At the end a year that’s already taken far too many favorite faces from us, we must again bid farewell to one of many oft-unsung players in the Star Wars universe (and quite a few other universes as well), actor Jeremy Bulloch. Born in Leicestershire, England in 1945, Jeremy was already finding his footing on a stage in front of an audience at the age of five, and acting professionally at the age of twelve. At the age of seventeen, he had a significant role in 1963’s film Summer Holiday alongside Cliff Richard, leading to a string of appearances on the big and small screen. Curiously, though he became a well-known face to British audiences, his biggest global claim to fame is the role of a space bounty hunter who never removes his helmet – and in the spirit of that famous character of his, this article will try to present a look at his roles in that genre (and related ones).
Jeremy Bulloch actually had significantly more screen time in Doctor Who than he did in the Star Wars universe. His first appearance in that series was in 1965, as a rebel assisting the first Doctor’s attempts to escape from “The Space Museum”, a much-loved four-part story that led into the six-part Dalek epic that followed, “The Chase”.
1969 saw a guest appearance in the occasionally-paranormal-leaning ITV series Strange Report, one of many late ’60s/early ’70s shows that took plenty of cues from The Avengers. (Proving that the apple never falls far from the TARDIS, Strange Report featured former 1960s Doctor Who companion Anneke Wills in a regular role.)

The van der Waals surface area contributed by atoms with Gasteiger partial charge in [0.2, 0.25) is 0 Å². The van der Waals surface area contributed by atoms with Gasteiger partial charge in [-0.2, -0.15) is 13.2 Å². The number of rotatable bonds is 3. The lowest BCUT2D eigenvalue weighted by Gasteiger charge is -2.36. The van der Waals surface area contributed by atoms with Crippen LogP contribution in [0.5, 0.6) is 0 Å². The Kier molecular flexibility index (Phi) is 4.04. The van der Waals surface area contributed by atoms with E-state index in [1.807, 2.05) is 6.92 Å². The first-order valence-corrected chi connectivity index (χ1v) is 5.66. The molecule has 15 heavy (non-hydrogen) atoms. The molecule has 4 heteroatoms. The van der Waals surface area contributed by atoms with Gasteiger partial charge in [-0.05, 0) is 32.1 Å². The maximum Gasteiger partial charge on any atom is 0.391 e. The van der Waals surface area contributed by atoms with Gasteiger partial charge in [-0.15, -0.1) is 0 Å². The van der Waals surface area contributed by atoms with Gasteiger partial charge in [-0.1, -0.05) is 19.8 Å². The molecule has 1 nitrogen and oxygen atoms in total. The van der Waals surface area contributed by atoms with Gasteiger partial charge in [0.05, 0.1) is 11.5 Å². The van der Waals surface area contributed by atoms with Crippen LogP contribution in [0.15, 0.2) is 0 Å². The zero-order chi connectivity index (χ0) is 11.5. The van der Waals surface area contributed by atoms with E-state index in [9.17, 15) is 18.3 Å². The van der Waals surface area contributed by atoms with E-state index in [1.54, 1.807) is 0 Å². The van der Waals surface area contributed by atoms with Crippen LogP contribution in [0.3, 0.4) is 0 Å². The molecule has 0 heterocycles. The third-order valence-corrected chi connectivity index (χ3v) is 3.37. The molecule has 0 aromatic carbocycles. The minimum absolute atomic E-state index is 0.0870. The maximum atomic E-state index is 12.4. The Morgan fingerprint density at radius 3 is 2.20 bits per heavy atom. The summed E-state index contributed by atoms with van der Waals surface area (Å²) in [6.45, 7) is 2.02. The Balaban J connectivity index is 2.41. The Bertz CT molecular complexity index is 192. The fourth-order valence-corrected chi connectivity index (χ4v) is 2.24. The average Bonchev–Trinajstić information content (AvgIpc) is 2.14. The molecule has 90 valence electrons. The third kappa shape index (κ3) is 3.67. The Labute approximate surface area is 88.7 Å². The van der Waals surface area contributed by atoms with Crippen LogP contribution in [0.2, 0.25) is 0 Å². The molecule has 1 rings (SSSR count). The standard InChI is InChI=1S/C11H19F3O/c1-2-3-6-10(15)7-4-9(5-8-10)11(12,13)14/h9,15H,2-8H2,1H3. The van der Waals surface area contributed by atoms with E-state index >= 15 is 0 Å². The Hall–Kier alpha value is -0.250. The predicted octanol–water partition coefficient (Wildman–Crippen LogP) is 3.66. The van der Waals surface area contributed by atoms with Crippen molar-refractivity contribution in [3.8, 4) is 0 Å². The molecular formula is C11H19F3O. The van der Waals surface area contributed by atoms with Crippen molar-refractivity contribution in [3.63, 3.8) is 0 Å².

1973 saw Bulloch return to Doctor Who, this time fighting along Jon Pertwee’s Doctor in the four-part story “The Time Warrior”, which also introduced the Sontarans. (Bulloch’s character, Hal the Archer, was the first character seen to kill a Sontaran warrior in Doctor Who history, which may make Hal an even better marksman than Boba Fett.)
Bulloch made background appearances, some of them not even credited onscreen, in Roger Moore-era James Bond films such as The Spy Who Loved Me (1977) and For Your Eyes Only (1981), the latter of which where he appeared as Q’s assistant, Smithers. But of course, it was a completely faceless appearance in 1980’s The Empire Strikes Back that allowed Bulloch to put his stamp on the Star Wars saga as the face and – at least until the round of alterations that accompanied the original trilogy’s release on Blu-Ray – voice of Boba Fett, a role he also played in 1983’s Return Of The Jedi.
Bulloch had a starring role in the London Weekend Television comedy series Agony from 1979 through 1981; in that context, his role in that galaxy far, far away was a very minor blip in his career – though one with outsized after-effects, as he became a popular fixture at conventions as a result of his Star Wars stardom.
After appearing as Boba Fett again in Return Of The Jedi, Bulloch was a recurring guest in the 1984 series Chocky, and its follow-up (or second season), Chocky’s Children (1985), as Dr. Landis, a child psychologist whose motivations were left open to question as he examined a child who persistently claimed to be visited by an alien intelligence called Chocky.
At the same that Chocky was on the air, Bulloch made occasional guest appearances as the beleaguered Edward of Wickham on HTV’s much-loved high fantasy interpretation of the Robin Hood legend, Robin of Sherwood.
Bulloch’s appearances on UK TV are legion – Casualty, Boon, Sloggers, Jenny’s War, The Bill, and MI-5, among many others – but in the 21st century he found himself drawn back into the Star Wars universe with a very brief, non-Fett-related appearance in Revenge Of The Sith (2005), but an all-star sci-fi comedy, Starhyke, gave him more face time in 2009, alongside Babylon 5’s Claudia Christian, Red Dwarf’s Danny John-Jules, and other genre luminaries, proving that he could get a laugh as effortlessly as he could be menacing.
Jeremy Bulloch was 75, and will be much missed by his fans the world over.
And here we thought we had a “no disintegrations” agreement with the rest of 2020.